A community of ideas

“It’s been an interesting process to study the site from a distance,” Mateo stated. The visit to the site of this year’s challenge had to be virtual because of the pandemic. “We found that there were actually some similarities with our home, Columbia; for example, the history of colonisation, the racialised population. It was a very interesting and enlightening comparison.” Max referred to the Urban Greenhouse Challenge as “a competitive but ultimately collaborative experience.” “It’s just amazing to me. And it’s exactly what I think we need: a community for people to share these ideas and to really work together. To share in the excitement.” The experience of working to better the lives of the citizens of Washington D.C.’s Ward 7 has been challenging, eyeopening and surprising. The student teams still have some time to incorporate the latest advice of their expert coaches and hand in their definitive proposal. On 8 June the jury will announce which teams will compete in the Grand Finals.

“The Challenge is a competetive but ulitmately collaborative experience. It’s just amazing to me.”

Team AgroLab_Uniandes

Urban Greenhouse Challenge’3


‘I love to see how young creative minds approach urban farming’ Text: Harm ten Napel | published on WUR.nl on 26 April 2022

The third Urban Greenhouse Challenge is all about social impact. Aiding the student teams in writing the best proposal for an urban farm that contributes to quality of life are a host of industry experts from the Urban Greenhouse Challenge partner network. They are very enthusiastic about this year’s competitors even though they’ve had to provide them with a reality check or two. The teams of the Urban Greenhouse Challenge #3 are working towards handing in their final proposals. The ten most convincing proposals will be announced on 8 June and will then compete for a place in the Grand Finals on 29 June. On their way to this finished proposal, the students have received advice from both industry experts from the partner network and local residents around the site of the urban farm. These advisory sessions with expert coaches are integral to the process of the Challenge, taking the proposals to the next level while teaching the student teams about every aspect that is important to such a complex project: from horticulture to architecture to economics. Sabrina Carvalho, Rosalie van Schie and Peter van den Dool gave their fair share of advice this year. Unanimously, they emphasised how fun and interesting it is to see students tackle these real world challenges. What did the experts think about this year’s Challenge and how did they work with the teams to create fully fleshed-out concepts?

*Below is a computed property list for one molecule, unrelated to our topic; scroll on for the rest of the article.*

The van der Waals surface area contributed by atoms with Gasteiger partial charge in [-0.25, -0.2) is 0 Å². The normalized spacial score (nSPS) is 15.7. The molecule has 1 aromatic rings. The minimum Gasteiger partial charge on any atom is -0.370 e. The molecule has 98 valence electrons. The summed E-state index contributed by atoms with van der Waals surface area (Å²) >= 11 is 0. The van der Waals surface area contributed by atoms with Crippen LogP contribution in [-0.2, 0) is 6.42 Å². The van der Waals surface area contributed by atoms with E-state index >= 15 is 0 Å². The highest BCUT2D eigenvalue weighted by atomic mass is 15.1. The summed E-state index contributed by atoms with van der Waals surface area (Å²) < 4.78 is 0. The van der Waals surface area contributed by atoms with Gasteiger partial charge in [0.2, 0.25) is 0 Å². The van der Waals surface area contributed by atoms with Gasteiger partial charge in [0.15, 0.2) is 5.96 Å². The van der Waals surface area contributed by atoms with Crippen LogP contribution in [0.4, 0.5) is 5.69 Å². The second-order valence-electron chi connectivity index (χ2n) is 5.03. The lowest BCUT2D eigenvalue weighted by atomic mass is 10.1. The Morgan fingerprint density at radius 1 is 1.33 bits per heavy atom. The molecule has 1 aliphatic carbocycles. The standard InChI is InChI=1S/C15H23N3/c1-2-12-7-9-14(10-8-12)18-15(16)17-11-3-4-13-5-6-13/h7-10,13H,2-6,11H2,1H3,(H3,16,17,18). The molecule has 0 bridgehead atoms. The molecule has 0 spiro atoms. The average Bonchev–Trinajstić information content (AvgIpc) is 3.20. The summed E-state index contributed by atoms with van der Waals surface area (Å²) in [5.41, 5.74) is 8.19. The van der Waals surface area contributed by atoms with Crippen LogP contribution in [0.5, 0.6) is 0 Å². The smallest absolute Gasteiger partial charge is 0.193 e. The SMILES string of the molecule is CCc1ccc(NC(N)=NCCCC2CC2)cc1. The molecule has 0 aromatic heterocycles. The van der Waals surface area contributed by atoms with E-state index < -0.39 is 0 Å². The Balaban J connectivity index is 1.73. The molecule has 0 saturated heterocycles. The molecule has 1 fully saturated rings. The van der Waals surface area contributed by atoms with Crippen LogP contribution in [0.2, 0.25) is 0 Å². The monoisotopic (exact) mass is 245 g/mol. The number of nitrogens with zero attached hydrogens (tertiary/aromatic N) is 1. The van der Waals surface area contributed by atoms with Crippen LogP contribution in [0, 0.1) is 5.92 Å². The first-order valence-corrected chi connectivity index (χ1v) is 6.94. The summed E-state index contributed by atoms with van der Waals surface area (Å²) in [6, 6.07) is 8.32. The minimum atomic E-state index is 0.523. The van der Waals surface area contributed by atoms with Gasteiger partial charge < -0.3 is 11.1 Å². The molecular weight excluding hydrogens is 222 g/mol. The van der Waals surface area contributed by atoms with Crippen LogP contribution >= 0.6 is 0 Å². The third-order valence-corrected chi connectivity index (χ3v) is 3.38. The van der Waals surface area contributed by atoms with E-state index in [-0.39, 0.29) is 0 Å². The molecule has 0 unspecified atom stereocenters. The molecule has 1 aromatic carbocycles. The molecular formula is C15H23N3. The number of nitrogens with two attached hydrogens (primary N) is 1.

“It’s such a diverse group of students, from all over the world, and the ideas are as diverse.” No-holds-barred creativity